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Year : 2020  |  Volume : 33  |  Issue : 2  |  Page : 339-345

Analgesia and sedation for patients in the intensive care unit: a systematic review

1 Department of Anaesthesia, Intensive Care and Pain Management, Faculty of Medicine, Menoufia University, Menoufia, Egypt
2 Department of Anaesthesia, Intensive Care and Pain Management, Ministry of Health, Menoufia, Egypt

Correspondence Address:
Moaaz M Mohammed
Shebin El-Kom City, Menoufia Governorate
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Source of Support: None, Conflict of Interest: None

DOI: 10.4103/mmj.mmj_417_18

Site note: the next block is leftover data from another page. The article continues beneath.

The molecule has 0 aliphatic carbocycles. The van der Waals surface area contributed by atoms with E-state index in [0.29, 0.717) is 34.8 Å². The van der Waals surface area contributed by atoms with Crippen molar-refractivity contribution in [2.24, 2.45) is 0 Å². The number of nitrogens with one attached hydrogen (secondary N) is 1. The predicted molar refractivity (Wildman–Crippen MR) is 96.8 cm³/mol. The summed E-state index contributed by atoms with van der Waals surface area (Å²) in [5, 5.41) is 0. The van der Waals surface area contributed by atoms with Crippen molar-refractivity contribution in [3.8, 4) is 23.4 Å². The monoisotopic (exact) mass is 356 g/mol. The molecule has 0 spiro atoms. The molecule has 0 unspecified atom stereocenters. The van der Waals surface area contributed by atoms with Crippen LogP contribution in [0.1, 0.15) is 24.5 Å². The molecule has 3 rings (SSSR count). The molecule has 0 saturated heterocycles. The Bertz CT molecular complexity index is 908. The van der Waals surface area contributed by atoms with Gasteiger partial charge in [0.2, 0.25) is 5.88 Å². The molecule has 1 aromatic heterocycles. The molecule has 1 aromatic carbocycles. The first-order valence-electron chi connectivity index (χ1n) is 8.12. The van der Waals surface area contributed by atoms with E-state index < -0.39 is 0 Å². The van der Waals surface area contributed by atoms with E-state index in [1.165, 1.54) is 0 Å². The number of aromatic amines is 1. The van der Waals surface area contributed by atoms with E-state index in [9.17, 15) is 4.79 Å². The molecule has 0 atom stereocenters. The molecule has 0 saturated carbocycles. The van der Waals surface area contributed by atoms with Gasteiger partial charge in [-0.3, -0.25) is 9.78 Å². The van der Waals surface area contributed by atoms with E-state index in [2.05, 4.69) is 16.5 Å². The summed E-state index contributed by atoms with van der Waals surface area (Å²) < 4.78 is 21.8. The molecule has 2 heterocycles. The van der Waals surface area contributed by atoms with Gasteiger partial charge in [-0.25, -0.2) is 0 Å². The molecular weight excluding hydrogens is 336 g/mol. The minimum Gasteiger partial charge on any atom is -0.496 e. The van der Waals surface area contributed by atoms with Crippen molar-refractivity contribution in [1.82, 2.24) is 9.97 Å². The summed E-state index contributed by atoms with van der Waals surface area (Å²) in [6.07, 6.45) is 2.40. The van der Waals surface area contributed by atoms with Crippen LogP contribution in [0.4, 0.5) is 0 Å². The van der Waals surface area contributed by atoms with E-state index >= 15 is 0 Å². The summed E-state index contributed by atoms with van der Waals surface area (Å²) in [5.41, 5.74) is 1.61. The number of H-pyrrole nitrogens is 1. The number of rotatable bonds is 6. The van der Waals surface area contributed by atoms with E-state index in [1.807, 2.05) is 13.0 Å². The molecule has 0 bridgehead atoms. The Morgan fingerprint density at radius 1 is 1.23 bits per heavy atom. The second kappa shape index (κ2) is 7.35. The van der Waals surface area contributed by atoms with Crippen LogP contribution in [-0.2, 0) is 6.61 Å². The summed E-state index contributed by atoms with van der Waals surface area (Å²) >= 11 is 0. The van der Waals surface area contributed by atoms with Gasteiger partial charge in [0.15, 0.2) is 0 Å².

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Objective To review the importance of sedation and analgesia in the ICU. Data sources A systematic search of MEDLINE (PubMed, Medscape, ScienceDirect, EMF-Portal) and internet was conducted on all articles published from 1974 to 2016. Study selection English language reports on the importance of sedation and analgesia in the ICU. The initial search presented 157 articles, where 23 had inclusion criteria. Data extraction Articles not reporting on the importance of sedation and analgesia in the ICU in the title or abstract were not included. Five independent investigators extracted data on the methods. Data synthesis Comparisons were made by a structured review with the results tabulated. Seven studies about the importance of the role of sedation and analgesia in the ICU, eight about assessing the adequacy of sedation, and eight about the strategies for administering sedatives in the ICU. Findings Pain perception varies according to the various factors including personality, cultural background, surroundings, and fear. It has been associated with the detrimental effects on sleep, agitation, and stress response. Anxiety is also brought about by continuous noise within the ICU. Patients in the ICU may also suffer from insomnia caused by a loss of normal melatonin secretion. Newer sedation scales are reported to show improvements in validity and reliability. Propofol may be associated with a more rapid wake-up than benzodiazepines. Conclusion Sedation is an important component of the treatment of mechanically ventilated, critically ill patients. Directing treatment to specific and individualized goals will assure that the patient needs are met. The use of a spontaneous waking trial, followed, when possible, by a spontaneous breathing trial, should be implemented widely in the care of critically ill patients requiring mechanical ventilation.

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